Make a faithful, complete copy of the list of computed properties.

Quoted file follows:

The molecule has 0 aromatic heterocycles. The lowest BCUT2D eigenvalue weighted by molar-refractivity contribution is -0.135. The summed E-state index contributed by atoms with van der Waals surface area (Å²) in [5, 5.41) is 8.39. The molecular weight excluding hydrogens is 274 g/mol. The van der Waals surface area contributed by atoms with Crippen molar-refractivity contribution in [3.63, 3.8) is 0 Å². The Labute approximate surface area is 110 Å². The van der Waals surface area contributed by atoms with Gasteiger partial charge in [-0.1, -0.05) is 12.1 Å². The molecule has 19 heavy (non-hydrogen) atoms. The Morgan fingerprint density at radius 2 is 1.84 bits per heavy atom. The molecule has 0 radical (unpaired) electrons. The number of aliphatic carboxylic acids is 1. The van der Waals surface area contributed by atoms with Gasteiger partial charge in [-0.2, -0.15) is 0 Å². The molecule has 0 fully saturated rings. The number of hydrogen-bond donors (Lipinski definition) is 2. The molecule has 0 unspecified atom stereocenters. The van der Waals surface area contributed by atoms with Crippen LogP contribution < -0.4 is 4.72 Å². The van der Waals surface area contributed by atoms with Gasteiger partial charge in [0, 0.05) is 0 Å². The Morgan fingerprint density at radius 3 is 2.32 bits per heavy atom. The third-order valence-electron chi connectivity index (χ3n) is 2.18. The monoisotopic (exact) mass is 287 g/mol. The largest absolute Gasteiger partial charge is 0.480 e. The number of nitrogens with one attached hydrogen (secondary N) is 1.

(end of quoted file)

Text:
The molecule has 0 aromatic heterocycles. The lowest BCUT2D eigenvalue weighted by molar-refractivity contribution is -0.135. The summed E-state index contributed by atoms with van der Waals surface area (Å²) in [5, 5.41) is 8.39. The molecular weight excluding hydrogens is 274 g/mol. The van der Waals surface area contributed by atoms with Crippen molar-refractivity contribution in [3.63, 3.8) is 0 Å². The Labute approximate surface area is 110 Å². The van der Waals surface area contributed by atoms with Gasteiger partial charge in [-0.1, -0.05) is 12.1 Å². The molecule has 19 heavy (non-hydrogen) atoms. The Morgan fingerprint density at radius 2 is 1.84 bits per heavy atom. The molecule has 0 radical (unpaired) electrons. The number of aliphatic carboxylic acids is 1. The van der Waals surface area contributed by atoms with Gasteiger partial charge in [-0.2, -0.15) is 0 Å². The molecule has 0 fully saturated rings. The number of hydrogen-bond donors (Lipinski definition) is 2. The molecule has 0 unspecified atom stereocenters. The van der Waals surface area contributed by atoms with Crippen LogP contribution < -0.4 is 4.72 Å². The van der Waals surface area contributed by atoms with Gasteiger partial charge in [0, 0.05) is 0 Å². The Morgan fingerprint density at radius 3 is 2.32 bits per heavy atom. The third-order valence-electron chi connectivity index (χ3n) is 2.18. The monoisotopic (exact) mass is 287 g/mol. The largest absolute Gasteiger partial charge is 0.480 e. The number of nitrogens with one attached hydrogen (secondary N) is 1.